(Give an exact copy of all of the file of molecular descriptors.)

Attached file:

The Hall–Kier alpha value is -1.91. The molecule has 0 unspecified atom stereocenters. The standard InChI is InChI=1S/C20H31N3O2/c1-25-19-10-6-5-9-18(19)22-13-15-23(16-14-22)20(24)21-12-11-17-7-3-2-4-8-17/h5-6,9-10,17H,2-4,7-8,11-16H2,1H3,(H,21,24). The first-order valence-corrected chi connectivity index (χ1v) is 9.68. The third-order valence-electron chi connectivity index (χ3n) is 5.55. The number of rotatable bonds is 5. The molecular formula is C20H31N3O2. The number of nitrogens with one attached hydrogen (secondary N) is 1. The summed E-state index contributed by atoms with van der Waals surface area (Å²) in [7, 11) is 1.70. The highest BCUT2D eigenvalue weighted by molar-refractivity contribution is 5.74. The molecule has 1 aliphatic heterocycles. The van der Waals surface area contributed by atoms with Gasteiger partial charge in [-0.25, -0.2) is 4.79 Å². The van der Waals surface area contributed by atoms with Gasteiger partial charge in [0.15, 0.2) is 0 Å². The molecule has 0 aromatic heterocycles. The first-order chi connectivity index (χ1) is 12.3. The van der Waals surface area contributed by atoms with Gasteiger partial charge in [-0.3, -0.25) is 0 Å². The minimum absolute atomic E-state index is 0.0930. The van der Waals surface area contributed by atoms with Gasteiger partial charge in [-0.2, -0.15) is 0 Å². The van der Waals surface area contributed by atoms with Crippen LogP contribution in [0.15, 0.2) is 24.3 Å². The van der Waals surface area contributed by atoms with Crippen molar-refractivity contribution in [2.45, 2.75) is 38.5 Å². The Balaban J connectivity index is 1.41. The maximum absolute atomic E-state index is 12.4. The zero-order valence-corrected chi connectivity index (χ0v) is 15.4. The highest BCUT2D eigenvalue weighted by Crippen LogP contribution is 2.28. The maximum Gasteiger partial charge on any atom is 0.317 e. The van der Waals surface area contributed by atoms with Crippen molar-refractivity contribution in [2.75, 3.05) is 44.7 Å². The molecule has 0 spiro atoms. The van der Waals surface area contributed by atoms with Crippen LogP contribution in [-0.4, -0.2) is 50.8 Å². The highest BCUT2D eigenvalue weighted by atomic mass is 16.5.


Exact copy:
The Hall–Kier alpha value is -1.91. The molecule has 0 unspecified atom stereocenters. The standard InChI is InChI=1S/C20H31N3O2/c1-25-19-10-6-5-9-18(19)22-13-15-23(16-14-22)20(24)21-12-11-17-7-3-2-4-8-17/h5-6,9-10,17H,2-4,7-8,11-16H2,1H3,(H,21,24). The first-order valence-corrected chi connectivity index (χ1v) is 9.68. The third-order valence-electron chi connectivity index (χ3n) is 5.55. The number of rotatable bonds is 5. The molecular formula is C20H31N3O2. The number of nitrogens with one attached hydrogen (secondary N) is 1. The summed E-state index contributed by atoms with van der Waals surface area (Å²) in [7, 11) is 1.70. The highest BCUT2D eigenvalue weighted by molar-refractivity contribution is 5.74. The molecule has 1 aliphatic heterocycles. The van der Waals surface area contributed by atoms with Gasteiger partial charge in [-0.25, -0.2) is 4.79 Å². The van der Waals surface area contributed by atoms with Gasteiger partial charge in [0.15, 0.2) is 0 Å². The molecule has 0 aromatic heterocycles. The first-order chi connectivity index (χ1) is 12.3. The van der Waals surface area contributed by atoms with Gasteiger partial charge in [-0.3, -0.25) is 0 Å². The minimum absolute atomic E-state index is 0.0930. The van der Waals surface area contributed by atoms with Gasteiger partial charge in [-0.2, -0.15) is 0 Å². The van der Waals surface area contributed by atoms with Crippen LogP contribution in [0.15, 0.2) is 24.3 Å². The van der Waals surface area contributed by atoms with Crippen molar-refractivity contribution in [2.45, 2.75) is 38.5 Å². The Balaban J connectivity index is 1.41. The maximum absolute atomic E-state index is 12.4. The zero-order valence-corrected chi connectivity index (χ0v) is 15.4. The highest BCUT2D eigenvalue weighted by Crippen LogP contribution is 2.28. The maximum Gasteiger partial charge on any atom is 0.317 e. The van der Waals surface area contributed by atoms with Crippen molar-refractivity contribution in [2.75, 3.05) is 44.7 Å². The molecule has 0 spiro atoms. The van der Waals surface area contributed by atoms with Crippen LogP contribution in [-0.4, -0.2) is 50.8 Å². The highest BCUT2D eigenvalue weighted by atomic mass is 16.5.